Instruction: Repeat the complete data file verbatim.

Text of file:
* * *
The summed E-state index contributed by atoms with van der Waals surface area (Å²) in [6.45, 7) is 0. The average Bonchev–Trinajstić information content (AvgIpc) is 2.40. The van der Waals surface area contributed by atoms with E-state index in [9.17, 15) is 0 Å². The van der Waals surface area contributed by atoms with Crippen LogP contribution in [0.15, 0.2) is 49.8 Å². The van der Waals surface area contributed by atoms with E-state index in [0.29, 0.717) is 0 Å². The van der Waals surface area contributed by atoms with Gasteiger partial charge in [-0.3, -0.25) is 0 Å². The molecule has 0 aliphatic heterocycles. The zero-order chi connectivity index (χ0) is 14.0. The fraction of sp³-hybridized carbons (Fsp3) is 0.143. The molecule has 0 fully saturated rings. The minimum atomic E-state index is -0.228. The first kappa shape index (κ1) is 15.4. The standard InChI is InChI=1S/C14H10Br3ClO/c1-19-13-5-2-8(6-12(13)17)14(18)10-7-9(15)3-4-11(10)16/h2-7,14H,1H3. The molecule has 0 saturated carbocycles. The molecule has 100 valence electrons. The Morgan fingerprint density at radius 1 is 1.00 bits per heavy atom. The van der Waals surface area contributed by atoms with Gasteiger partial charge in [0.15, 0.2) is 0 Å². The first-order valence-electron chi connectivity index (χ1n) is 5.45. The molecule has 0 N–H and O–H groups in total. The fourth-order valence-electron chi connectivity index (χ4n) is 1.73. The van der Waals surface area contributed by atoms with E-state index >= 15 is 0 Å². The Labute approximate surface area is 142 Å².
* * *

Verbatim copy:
The summed E-state index contributed by atoms with van der Waals surface area (Å²) in [6.45, 7) is 0. The average Bonchev–Trinajstić information content (AvgIpc) is 2.40. The van der Waals surface area contributed by atoms with E-state index in [9.17, 15) is 0 Å². The van der Waals surface area contributed by atoms with Crippen LogP contribution in [0.15, 0.2) is 49.8 Å². The van der Waals surface area contributed by atoms with E-state index in [0.29, 0.717) is 0 Å². The van der Waals surface area contributed by atoms with Gasteiger partial charge in [-0.3, -0.25) is 0 Å². The molecule has 0 aliphatic heterocycles. The zero-order chi connectivity index (χ0) is 14.0. The fraction of sp³-hybridized carbons (Fsp3) is 0.143. The molecule has 0 fully saturated rings. The minimum atomic E-state index is -0.228. The first kappa shape index (κ1) is 15.4. The standard InChI is InChI=1S/C14H10Br3ClO/c1-19-13-5-2-8(6-12(13)17)14(18)10-7-9(15)3-4-11(10)16/h2-7,14H,1H3. The molecule has 0 saturated carbocycles. The molecule has 100 valence electrons. The Morgan fingerprint density at radius 1 is 1.00 bits per heavy atom. The van der Waals surface area contributed by atoms with Gasteiger partial charge in [0.15, 0.2) is 0 Å². The first-order valence-electron chi connectivity index (χ1n) is 5.45. The molecule has 0 N–H and O–H groups in total. The fourth-order valence-electron chi connectivity index (χ4n) is 1.73. The van der Waals surface area contributed by atoms with E-state index >= 15 is 0 Å². The Labute approximate surface area is 142 Å².